Cork Businesses At Risk Of Pen...


Cork Businesses At Risk Of Penalties If Websites Are Not Made Accessible

Breda Forrest
Breda Forrest

12:30 20 Nov 2023

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A new report from Inclusion and Accessibility Labs (IA Labs), commissioned by the National Council for the Blind of Ireland (NCBI), has found that 73% of Ireland’s Top 100 companies have inaccessible websites – meaning that they cannot be used by the 600,000 people in Ireland who live with a disability.

While accessibility adoption has been sluggish across a number of sectors, notably education, healthcare and housing, there has been some positive movement with 27% of the top 100 Irish companies having taken steps to improve their website accessibility, despite not yet being legally obligated to do so.

Two schools in Cork were named in the top 10 and commended for their work in making their websites more accessible: Scoil Mhuire on Sidney Place, and Mount Mercy College on Model Farm Road. The Mater Private Cork was also listed among the top private hospitals in the country.

The current legislative position means that under EU Web Accessibility Directive 2020, public sector websites are mandated to meet the requirements of the Web Content Accessibility Guidelines (WCAG) 2.1 AA standard, and ensure that they can be accessed by all users, regardless of ability.

More recently, however, this legislative mandate has been extended, under the European Accessibility Act, to businesses in the private sector so all websites, digital assets and applications of private sector bodies must be fully digitally accessible by June 2025. With 73% of Ireland’s Top 100 companies failing the test, it is clear businesses based in Ireland have just eighteen months to ensure that their content is digitally accessible – or risk facing legal penalties.

The Digital Accessibility Index 2023 audited the accessibility of websites using a standardised testing process, across a number of key sectors; Government, education, manufacturing, healthcare, retail, technology and professional services. Each website audited in the report, has been allocated a pass or fail mark, based on its level of accessibility. The passing criterion ensures that any user living with a disability, can access every part of the website section being tested; and could use and interact with the elements of the website.

The Digital Accessibility Index 2023 key findings include:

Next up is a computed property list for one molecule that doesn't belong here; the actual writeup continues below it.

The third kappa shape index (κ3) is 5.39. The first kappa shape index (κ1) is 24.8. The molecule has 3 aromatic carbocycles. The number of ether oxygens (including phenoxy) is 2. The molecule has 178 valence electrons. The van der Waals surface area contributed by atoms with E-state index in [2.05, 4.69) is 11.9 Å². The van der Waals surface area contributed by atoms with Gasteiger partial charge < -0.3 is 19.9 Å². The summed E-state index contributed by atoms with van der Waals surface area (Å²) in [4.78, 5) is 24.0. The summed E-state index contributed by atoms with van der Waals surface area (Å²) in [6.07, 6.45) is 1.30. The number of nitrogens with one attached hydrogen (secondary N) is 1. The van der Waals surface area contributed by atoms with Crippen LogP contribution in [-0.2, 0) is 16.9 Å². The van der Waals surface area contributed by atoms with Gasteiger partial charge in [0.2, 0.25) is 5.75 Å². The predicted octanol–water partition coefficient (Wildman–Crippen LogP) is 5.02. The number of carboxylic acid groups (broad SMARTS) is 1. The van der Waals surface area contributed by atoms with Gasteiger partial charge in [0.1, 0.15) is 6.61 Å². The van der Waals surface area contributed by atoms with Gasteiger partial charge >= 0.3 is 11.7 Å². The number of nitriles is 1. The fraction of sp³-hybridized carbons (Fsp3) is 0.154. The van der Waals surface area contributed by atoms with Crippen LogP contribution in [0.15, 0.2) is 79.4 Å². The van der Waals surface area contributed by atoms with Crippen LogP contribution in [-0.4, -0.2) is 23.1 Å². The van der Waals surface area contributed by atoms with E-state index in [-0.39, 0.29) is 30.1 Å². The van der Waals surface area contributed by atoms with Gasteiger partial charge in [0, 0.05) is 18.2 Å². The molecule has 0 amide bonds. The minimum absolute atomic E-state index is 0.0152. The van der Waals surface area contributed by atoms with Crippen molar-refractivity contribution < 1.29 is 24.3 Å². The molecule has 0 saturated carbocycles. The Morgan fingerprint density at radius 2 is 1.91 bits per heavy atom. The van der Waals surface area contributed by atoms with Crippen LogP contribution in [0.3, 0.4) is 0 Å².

• 73% of the websites of Ireland’s Top 100 companies are inaccessible, with an average of 38 accessibility issues per site
  • 27% of the top 100 Irish companies have taken steps to improve website accessibility but housing, healthcare and education sectors are lagging behind
  • 95% of the websites of education institutions (universities, public and private secondary schools) have inaccessible websites
  • 17 of Ireland’s top 20 public and private hospitals websites are inaccessible
  • Just three of eight political parties audited have accessible websites – a marked improvement from 2021, when no political party passed the accessibility criteria
  • 80% of real estate and housing associations websites are not accessible

The research was launched recently at NCBI’s Training Centre in Drumcondra, by Minister for TradePromotion, Digital and Company Regulation, Dara Calleary TD.

Chief Executive Officer at IA Labs and Chief Technology Officer at the National Council for the Blind of Ireland, Kyran O’Mahoney said: "The findings of the Digital Accessibility Index 2023 demonstrate that, while tangible progress has been made, we still have a way to go towards becoming a fully inclusive society, where digital spaces are accessible to all. With the forthcoming European Accessibility Act, the clock is ticking for many businesses across Ireland, who must now work to ensure that their websites and mobile applications can be accessed by all users. Technology is the single greatest enabler for any person living with a disability; and for businesses, having a fully accessible website ensures that you can reach every single customer. Digital accessibility is a win-win.

Minister for Trade Promotion, Digital and Company Regulation, Dara Calleary said: “I welcome the publication of the Disability Accessibility Index as a means to help enterprise and the public sector alike identify where they can improve to make their information more accessible to people with a disability and help move us closer to achieving a more equal and inclusive society.

I was very pleased that Government recently published Digital for Good which is Ireland’s Digital Inclusion Roadmap. The Roadmap fulfils a commitment in the Programme for Government which sets out a vision of a vibrant, inclusive, and thriving Ireland where no one is left behind. It also shows how Government continues to empower and support everyone to use digital services in a meaningful way.”

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